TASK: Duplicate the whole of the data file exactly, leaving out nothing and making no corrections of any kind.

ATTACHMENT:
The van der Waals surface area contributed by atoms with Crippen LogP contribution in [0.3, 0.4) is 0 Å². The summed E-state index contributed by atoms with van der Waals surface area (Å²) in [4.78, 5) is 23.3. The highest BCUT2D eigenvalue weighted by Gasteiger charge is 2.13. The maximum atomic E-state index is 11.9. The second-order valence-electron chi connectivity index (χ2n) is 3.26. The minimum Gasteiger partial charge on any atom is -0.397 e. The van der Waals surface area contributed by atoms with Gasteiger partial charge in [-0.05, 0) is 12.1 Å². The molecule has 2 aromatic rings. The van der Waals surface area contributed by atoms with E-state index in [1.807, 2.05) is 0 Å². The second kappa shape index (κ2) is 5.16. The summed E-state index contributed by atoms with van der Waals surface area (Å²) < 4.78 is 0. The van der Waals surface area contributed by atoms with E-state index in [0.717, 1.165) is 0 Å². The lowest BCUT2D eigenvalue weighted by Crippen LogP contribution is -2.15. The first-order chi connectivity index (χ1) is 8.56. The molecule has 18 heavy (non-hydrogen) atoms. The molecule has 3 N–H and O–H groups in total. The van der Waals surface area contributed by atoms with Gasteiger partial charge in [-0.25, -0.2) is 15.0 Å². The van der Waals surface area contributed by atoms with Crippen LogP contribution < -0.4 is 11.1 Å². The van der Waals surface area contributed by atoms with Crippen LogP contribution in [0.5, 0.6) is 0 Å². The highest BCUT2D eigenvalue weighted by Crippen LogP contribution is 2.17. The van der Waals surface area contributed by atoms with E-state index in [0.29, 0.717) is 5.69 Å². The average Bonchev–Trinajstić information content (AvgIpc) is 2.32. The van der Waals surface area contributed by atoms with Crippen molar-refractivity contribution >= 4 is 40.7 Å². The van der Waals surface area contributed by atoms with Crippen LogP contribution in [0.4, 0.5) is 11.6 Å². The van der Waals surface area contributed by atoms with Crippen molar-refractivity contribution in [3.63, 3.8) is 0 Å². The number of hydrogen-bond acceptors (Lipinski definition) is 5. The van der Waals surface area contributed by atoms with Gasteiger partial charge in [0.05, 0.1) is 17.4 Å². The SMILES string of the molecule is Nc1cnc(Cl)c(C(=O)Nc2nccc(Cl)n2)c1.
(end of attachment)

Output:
The van der Waals surface area contributed by atoms with Crippen LogP contribution in [0.3, 0.4) is 0 Å². The summed E-state index contributed by atoms with van der Waals surface area (Å²) in [4.78, 5) is 23.3. The highest BCUT2D eigenvalue weighted by Gasteiger charge is 2.13. The maximum atomic E-state index is 11.9. The second-order valence-electron chi connectivity index (χ2n) is 3.26. The minimum Gasteiger partial charge on any atom is -0.397 e. The van der Waals surface area contributed by atoms with Gasteiger partial charge in [-0.05, 0) is 12.1 Å². The molecule has 2 aromatic rings. The van der Waals surface area contributed by atoms with E-state index in [1.807, 2.05) is 0 Å². The second kappa shape index (κ2) is 5.16. The summed E-state index contributed by atoms with van der Waals surface area (Å²) < 4.78 is 0. The van der Waals surface area contributed by atoms with E-state index in [0.717, 1.165) is 0 Å². The lowest BCUT2D eigenvalue weighted by Crippen LogP contribution is -2.15. The first-order chi connectivity index (χ1) is 8.56. The molecule has 18 heavy (non-hydrogen) atoms. The molecule has 3 N–H and O–H groups in total. The van der Waals surface area contributed by atoms with Gasteiger partial charge in [-0.25, -0.2) is 15.0 Å². The van der Waals surface area contributed by atoms with Crippen LogP contribution < -0.4 is 11.1 Å². The van der Waals surface area contributed by atoms with Crippen LogP contribution in [0.5, 0.6) is 0 Å². The highest BCUT2D eigenvalue weighted by Crippen LogP contribution is 2.17. The van der Waals surface area contributed by atoms with E-state index in [0.29, 0.717) is 5.69 Å². The average Bonchev–Trinajstić information content (AvgIpc) is 2.32. The van der Waals surface area contributed by atoms with Crippen molar-refractivity contribution >= 4 is 40.7 Å². The van der Waals surface area contributed by atoms with Crippen LogP contribution in [0.4, 0.5) is 11.6 Å². The van der Waals surface area contributed by atoms with Crippen molar-refractivity contribution in [3.63, 3.8) is 0 Å². The number of hydrogen-bond acceptors (Lipinski definition) is 5. The van der Waals surface area contributed by atoms with Gasteiger partial charge in [0.05, 0.1) is 17.4 Å². The SMILES string of the molecule is Nc1cnc(Cl)c(C(=O)Nc2nccc(Cl)n2)c1.